Tuvshin shared his knowledge of the Gorkhi-Terelj National Park as we discussed wildlife and park exploration. He mentioned that one can do a 3-day horse trek deeper in the park and camp by a lake. This sounded very appealing and I could see us planning for such a trip another time. In terms of wildlife, the park has a small population of black bears and wolves, though these are not a major concern for the residents, both humans, and livestock.
We rode the next hours in awe as we climbed hills, passed through several forests of black pines, and went down rocky slopes and high grasslands. We galloped several times, though Bruno’s horse needed a lot of encouragement to do so. I was gaining confidence in my little horse and started to enjoy the face pace more. We stopped for a break at a high pass, where we enjoyed breathtaking views of two separate valleys. The horses took the opportunity to snack on the green grass, as they did on every occasion when we would stop. The joy of having permanent food nearby!
It was soon time to return and we descended a few steep areas with rocks. Our horses were very cautious and went very slowly. Bruno and Tuvshin even dismounted for a particularly rocky section. Knowing I might have a hard time going back on, I stayed on my horse but was careful on the descent.
The weather had changed from the sunny afternoon to stormy conditions and we even got several drops of rain. I feared a downpour that would leave us soaked but luckily it was nothing serious, more refreshing than really bothering. Tuvshin told us it had heavily rained in the past week, which swelled the rivers and turned some of the roads and trails into muddy paths as we would see later on. But that regular rain explained how green Gorkhi-Terelj was.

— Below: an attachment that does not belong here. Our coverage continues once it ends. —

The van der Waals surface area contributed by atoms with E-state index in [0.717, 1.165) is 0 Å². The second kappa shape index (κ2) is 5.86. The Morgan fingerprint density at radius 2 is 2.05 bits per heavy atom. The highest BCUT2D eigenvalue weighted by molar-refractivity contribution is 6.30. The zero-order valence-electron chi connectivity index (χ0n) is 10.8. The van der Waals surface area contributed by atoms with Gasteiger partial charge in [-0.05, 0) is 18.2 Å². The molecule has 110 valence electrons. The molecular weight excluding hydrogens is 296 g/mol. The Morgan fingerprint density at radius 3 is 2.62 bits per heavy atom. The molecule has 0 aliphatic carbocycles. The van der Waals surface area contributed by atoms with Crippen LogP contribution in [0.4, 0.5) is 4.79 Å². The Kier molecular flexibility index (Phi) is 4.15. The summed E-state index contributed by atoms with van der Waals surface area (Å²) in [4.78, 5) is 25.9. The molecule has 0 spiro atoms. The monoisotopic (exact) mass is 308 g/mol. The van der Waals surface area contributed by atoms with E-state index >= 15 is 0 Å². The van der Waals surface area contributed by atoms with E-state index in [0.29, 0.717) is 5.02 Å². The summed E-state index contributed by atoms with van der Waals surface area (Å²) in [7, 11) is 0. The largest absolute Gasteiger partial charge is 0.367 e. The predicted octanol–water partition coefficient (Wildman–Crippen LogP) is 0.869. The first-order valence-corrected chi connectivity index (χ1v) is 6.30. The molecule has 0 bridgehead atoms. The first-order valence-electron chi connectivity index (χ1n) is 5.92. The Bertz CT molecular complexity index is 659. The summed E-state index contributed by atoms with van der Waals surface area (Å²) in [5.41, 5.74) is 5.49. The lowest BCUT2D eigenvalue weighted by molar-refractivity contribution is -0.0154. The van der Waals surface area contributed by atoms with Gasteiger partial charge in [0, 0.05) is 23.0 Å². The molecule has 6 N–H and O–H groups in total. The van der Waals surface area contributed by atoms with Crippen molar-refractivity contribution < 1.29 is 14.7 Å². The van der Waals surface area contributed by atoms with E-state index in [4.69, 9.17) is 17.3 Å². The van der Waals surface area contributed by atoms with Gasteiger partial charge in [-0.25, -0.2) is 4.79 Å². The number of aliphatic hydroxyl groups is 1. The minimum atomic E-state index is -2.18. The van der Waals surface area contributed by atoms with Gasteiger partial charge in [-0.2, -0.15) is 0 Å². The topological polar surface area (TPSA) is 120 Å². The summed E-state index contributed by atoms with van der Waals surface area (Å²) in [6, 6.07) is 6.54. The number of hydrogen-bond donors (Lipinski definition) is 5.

As we neared back to the central “village” where most gers were, we could not believe our eyes as we encountered another herd of sheep but most especially a herd of yaks! We even galloped alongside, passing by gers… It was bliss, the dream came true of riding a horse in Mongolia.
Before we reached our final destination, we crossed muddy trails and a few rivers. Most of them were actually little creeks horse-knee deep, but the last one was the larger and deeper Tuul River, which leads all the way to Ulaan Baatar. The cold and swift water reached the shoulders of our horses and we had to lift our feet and knees to avoid getting wet. Bruno was forced to pull even higher since he is taller than me. For once my short stature was a benefit as I barely had to lift my boots.
It was the end of our ride, the whole afternoon had been pure magic. I still could not believe I just rode in the Mongolian steppes…
As we drove back to Ulaan Baatar, Tuvshin was once again a great source of information on Mongolian life and culture, and his perfect English helped give nuances to explanations and historical details. Both Bruno and I love our horseback riding tour in Gorkhi-Terelj National Park from Ulaan Baatar, and can’t recommend the experience enough.
Our horseback riding tour in Gorkhi-Terelj National Park was courtesy of Rara Avis through Viator to experience horseback riding in Mongolia. As the former Director of Content Marketing at Viator.com, I would recommend their Mongolia tours. These are affiliate links, which means we receive a percentage if you make a purchase using them, at no additional cost to you. Our opinion is our own and is not impacted by these affiliate links.